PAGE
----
Al-mummia [The Mummy] (1969) is the only full-length film by the Egyptian screenwriter, costume and set designer, and filmmaker Shadi Abdel Salam (1930-1986), which is also known by its alternative English title The Night of Counting the Years. Finding inspiration in a historical event that took place in 1881, on the eve of British colonial rule, when it was brought to light that a tribe had been secretly raiding the tombs of the Pharaohs in Thebes, the filmmaker rigorously crafted a haunting meditation on identity, loss and legacy. This small dossier brings together a selection of conversations with and writings on Abdel Salam, as well as the complete screenplay of Al-mummia and some of the drawings that he sketched in preparation for the film.

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Boris Lehman 1995
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“My films are like fables, and reality is their backdrop. They imitate the simple form of a diary, they are autobiographical, since they often deal with a quest for identity and a search for origins, and I often appear in them as a subject and as a character.”

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Film is (and this is my fundamental assumption) not art in the bourgeois-humanist sense of the word. It is an industry and a very important part of the so-called culture industry at that. Those who switch from the category of art to the category of culture industry ultimately make a political-ideological choice, the consequences of which can hardly be overrated.

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In Lovers Rock (2020), McQueens zelfverklaarde “musical” gebaseerd op zijn jeugdherinneringen aan Londense “blues parties”, neemt de roep van de vervoering de allure aan van een hymne. Wanneer, op de wulpse tonen van Janet Kays Silly Games, lichamen zich gracieus in beweging zetten en elkaar aftastend beroeren, vult de ruimte zich met een peilloze hunkering. Maar als de muziek zachtjes wegdeemstert en een woordeloos akkoord wordt gesloten om dat gevoel collectief verder te zetten, wordt het lied a cappella opnieuw ingezet: “I’ve been wanting you / For so long, it’s a shame / Oh, baby.”

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On 28 December 1895, 125 years ago today, the cinema came into existence with the first real public screening hosted by the brothers Auguste and Louis Lumière in the basement of the Grand Café in Paris.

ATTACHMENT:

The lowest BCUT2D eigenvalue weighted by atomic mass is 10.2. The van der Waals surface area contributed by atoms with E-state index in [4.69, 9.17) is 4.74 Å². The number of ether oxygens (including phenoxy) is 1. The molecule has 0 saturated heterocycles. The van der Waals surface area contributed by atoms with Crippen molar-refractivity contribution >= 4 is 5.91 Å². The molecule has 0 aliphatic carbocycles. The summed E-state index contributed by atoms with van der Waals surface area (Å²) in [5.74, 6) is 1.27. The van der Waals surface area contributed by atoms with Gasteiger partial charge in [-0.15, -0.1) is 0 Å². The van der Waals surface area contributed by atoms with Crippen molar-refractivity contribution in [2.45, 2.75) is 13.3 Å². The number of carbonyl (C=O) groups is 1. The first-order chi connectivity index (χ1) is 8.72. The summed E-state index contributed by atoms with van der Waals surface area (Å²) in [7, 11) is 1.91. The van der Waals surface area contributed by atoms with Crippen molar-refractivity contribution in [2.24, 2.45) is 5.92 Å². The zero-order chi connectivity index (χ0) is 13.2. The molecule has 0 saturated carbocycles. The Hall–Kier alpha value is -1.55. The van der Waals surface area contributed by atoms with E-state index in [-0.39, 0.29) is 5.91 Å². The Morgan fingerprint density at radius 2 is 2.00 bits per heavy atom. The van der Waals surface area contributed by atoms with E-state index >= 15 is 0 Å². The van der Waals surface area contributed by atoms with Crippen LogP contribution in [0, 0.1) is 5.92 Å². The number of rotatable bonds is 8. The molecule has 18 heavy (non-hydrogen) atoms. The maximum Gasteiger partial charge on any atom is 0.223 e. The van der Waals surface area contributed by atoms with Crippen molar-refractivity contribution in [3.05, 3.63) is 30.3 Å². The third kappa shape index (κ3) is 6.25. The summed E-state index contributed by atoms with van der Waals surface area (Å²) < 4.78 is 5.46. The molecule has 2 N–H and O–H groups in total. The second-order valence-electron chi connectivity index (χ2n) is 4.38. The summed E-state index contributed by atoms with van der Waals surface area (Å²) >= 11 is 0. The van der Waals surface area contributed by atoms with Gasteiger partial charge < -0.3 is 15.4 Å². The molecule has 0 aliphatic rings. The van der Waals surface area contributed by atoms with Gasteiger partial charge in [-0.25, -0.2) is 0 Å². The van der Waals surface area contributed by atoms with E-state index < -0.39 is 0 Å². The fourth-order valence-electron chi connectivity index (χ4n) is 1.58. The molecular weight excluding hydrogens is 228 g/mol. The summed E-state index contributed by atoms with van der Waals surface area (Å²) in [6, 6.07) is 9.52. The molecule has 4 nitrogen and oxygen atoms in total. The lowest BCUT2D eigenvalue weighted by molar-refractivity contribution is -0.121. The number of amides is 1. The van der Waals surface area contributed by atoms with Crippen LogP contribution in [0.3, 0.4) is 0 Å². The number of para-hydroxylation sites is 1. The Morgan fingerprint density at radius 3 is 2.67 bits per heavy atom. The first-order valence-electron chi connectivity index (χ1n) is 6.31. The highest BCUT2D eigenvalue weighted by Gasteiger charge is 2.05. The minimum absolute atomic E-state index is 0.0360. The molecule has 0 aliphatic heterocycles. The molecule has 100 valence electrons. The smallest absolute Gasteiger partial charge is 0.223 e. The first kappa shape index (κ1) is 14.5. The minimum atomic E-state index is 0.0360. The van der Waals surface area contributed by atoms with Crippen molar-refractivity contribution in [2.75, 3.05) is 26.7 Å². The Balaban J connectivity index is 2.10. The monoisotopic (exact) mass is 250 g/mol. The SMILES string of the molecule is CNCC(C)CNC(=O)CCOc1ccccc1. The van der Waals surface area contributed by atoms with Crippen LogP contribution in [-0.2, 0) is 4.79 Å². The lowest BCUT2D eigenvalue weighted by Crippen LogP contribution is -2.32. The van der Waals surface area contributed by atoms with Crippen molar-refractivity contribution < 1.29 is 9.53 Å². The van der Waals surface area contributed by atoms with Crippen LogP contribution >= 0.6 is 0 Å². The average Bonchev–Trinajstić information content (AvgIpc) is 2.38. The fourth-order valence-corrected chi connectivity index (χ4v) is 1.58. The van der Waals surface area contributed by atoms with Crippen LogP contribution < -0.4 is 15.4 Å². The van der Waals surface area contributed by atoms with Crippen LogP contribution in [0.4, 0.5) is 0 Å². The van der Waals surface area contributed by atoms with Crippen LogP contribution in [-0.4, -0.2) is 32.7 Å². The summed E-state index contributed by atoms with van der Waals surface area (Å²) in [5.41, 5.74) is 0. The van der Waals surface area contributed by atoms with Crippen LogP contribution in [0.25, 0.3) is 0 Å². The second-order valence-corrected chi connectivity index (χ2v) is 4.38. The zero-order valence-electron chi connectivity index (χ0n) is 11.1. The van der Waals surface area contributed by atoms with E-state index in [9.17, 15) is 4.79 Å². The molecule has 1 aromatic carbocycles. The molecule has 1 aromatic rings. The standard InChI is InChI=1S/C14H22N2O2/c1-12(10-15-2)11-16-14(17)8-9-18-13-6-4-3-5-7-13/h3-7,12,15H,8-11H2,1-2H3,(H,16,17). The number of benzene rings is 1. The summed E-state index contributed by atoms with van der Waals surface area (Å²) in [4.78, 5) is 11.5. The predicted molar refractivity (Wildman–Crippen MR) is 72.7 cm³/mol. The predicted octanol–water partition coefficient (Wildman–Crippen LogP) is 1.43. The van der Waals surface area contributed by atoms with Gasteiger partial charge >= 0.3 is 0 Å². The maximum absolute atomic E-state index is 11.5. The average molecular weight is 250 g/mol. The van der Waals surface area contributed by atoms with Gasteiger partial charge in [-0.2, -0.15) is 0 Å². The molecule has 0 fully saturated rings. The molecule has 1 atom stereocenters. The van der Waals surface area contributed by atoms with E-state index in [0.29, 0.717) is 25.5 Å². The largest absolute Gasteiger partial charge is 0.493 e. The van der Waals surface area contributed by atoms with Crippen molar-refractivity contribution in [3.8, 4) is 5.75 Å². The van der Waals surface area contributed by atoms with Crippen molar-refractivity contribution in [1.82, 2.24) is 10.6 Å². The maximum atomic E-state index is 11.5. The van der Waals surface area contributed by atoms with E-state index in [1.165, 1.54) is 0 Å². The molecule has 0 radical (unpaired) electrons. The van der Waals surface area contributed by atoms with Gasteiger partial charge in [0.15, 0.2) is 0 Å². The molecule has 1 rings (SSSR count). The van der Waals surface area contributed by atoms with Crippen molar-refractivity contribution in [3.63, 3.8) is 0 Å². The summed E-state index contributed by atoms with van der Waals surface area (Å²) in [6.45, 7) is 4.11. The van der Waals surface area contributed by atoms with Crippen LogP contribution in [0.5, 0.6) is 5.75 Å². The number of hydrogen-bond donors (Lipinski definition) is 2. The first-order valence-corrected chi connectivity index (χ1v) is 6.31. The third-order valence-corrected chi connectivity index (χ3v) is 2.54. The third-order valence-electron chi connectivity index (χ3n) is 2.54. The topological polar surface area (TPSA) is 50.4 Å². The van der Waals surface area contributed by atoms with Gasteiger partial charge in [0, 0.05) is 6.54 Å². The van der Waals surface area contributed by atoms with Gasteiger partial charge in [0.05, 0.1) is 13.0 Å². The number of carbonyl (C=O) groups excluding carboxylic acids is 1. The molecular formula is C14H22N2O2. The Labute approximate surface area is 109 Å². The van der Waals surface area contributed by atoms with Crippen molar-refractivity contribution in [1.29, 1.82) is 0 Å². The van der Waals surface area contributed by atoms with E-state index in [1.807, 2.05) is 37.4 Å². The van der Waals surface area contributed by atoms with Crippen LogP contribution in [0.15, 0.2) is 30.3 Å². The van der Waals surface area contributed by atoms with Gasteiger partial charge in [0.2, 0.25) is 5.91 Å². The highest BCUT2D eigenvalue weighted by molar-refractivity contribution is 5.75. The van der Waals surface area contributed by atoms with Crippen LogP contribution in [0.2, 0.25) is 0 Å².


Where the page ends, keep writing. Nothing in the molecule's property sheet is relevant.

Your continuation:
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On the last day of 2020, the French film historian and critic Jean-Pierre Coursodon has passed away at the age of 85.

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Largement autobiographique, Bruxelles-transit commence comme un film quasi documentaire, où les acteurs (ou actants) ne sont que des silhouettes placées dans le paysage noir et blanc (plus noir que blanc) de la gare, lieu ou non-lieu par excellence de l’origine du voyage et de l'exil, du transit ô combien symbolique ici de l'histoire des parents de Samy venus de Pologne avec un visa pour le Costa Rica. 

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Too often people think that when editing you have to start by working on the narrative and finding the film’s structure, and only then move on to its rhythm by refining the length of the shots and sequences. I find that impossible. That would be like separating content from form, thought from the perceptible. Rhythm is the heart of the film, its breath. It’s also the association of colors, shapes, and lines. 

From the Archive

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Verloren aan het einde van de wereld, in gezelschap van mijn brutale honden op mijn eiland Sal, herinner ik mij die januarimaand in Tokio, of ik herinner me eerder de beelden die ik heb gefilmd in die januarimaand in Tokio. Ze hebben nu de plaats ingenomen van mijn herinnering, ze zijn mijn herinnering. Ik vraag me af hoe mensen die niet filmen, niet fotograferen, geen video’s opnemen, zich herinneren. Hoe slaagde de mensheid er vroeger in zich te herinneren ...

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“Behind her eyes I saw something – a light. And that light reminded me of a child’s eyes. I thought, “She’s there and we know that she’s there looking out from behind her eyes.” Eyes talk to us in these ways. When it dawned on me that a second chance to record her was unlikely, I realized that for the most part this would be the way to have her appear in the film. I thought it would probably be the only way to make people feel that she’s there, she’s alive, she’s still alive.”

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125 years ago, on March 22nd, 1895, the first film in history was projected for a crowd of about ten people. During a special gathering in the Société d’Encouragement à l’Industrie Nationale, Louis Lumière projected his first film: Sortie des ouvriers de l’usine de Monplaisir. On the occasion of this 125th birthday, Sabzian is publishing a series of translated fragments from Histoire du cinématographe: de ses origines à nos jours (1925) by Georges-Michel Coissac, where, amongst other things, the author narrates the history of these marvellous first film screenings. “And we thought: Messrs. Lumière are great magicians.”